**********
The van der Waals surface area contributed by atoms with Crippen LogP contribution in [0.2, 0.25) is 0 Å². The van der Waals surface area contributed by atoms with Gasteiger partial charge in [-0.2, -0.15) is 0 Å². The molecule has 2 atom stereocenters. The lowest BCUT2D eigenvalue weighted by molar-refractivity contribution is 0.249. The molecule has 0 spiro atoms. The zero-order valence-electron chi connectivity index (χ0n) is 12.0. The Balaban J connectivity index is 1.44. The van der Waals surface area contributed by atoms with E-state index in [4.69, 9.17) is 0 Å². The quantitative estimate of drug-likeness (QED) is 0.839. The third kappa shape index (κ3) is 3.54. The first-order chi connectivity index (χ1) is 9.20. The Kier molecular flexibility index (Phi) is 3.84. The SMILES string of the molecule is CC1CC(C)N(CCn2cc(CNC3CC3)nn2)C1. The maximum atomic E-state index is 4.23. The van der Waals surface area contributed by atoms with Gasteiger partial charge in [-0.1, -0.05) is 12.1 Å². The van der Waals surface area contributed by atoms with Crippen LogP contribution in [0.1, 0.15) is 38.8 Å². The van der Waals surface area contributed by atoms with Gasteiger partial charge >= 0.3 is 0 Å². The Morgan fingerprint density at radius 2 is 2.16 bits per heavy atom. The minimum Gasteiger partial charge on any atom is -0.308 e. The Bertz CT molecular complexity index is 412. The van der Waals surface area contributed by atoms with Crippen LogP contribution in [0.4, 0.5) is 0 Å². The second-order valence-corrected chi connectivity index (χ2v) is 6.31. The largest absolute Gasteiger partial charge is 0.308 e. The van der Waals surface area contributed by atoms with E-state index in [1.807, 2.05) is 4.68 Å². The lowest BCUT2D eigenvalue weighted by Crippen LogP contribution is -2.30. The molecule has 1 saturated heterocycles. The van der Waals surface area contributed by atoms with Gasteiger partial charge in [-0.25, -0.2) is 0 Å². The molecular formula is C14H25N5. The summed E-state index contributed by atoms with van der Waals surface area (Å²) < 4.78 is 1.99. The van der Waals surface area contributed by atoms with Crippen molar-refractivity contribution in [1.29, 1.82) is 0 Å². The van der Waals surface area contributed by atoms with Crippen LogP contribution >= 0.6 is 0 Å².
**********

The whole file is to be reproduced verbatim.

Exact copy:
The van der Waals surface area contributed by atoms with Crippen LogP contribution in [0.2, 0.25) is 0 Å². The van der Waals surface area contributed by atoms with Gasteiger partial charge in [-0.2, -0.15) is 0 Å². The molecule has 2 atom stereocenters. The lowest BCUT2D eigenvalue weighted by molar-refractivity contribution is 0.249. The molecule has 0 spiro atoms. The zero-order valence-electron chi connectivity index (χ0n) is 12.0. The Balaban J connectivity index is 1.44. The van der Waals surface area contributed by atoms with E-state index in [4.69, 9.17) is 0 Å². The quantitative estimate of drug-likeness (QED) is 0.839. The third kappa shape index (κ3) is 3.54. The first-order chi connectivity index (χ1) is 9.20. The Kier molecular flexibility index (Phi) is 3.84. The SMILES string of the molecule is CC1CC(C)N(CCn2cc(CNC3CC3)nn2)C1. The maximum atomic E-state index is 4.23. The van der Waals surface area contributed by atoms with Gasteiger partial charge in [-0.1, -0.05) is 12.1 Å². The van der Waals surface area contributed by atoms with Crippen LogP contribution in [0.1, 0.15) is 38.8 Å². The van der Waals surface area contributed by atoms with Gasteiger partial charge >= 0.3 is 0 Å². The Morgan fingerprint density at radius 2 is 2.16 bits per heavy atom. The minimum Gasteiger partial charge on any atom is -0.308 e. The Bertz CT molecular complexity index is 412. The van der Waals surface area contributed by atoms with Crippen LogP contribution in [0.4, 0.5) is 0 Å². The second-order valence-corrected chi connectivity index (χ2v) is 6.31. The largest absolute Gasteiger partial charge is 0.308 e. The van der Waals surface area contributed by atoms with E-state index in [1.807, 2.05) is 4.68 Å². The lowest BCUT2D eigenvalue weighted by Crippen LogP contribution is -2.30. The molecule has 1 saturated heterocycles. The van der Waals surface area contributed by atoms with Gasteiger partial charge in [-0.25, -0.2) is 0 Å². The molecular formula is C14H25N5. The summed E-state index contributed by atoms with van der Waals surface area (Å²) < 4.78 is 1.99. The van der Waals surface area contributed by atoms with Crippen molar-refractivity contribution in [1.29, 1.82) is 0 Å². The van der Waals surface area contributed by atoms with Crippen LogP contribution >= 0.6 is 0 Å².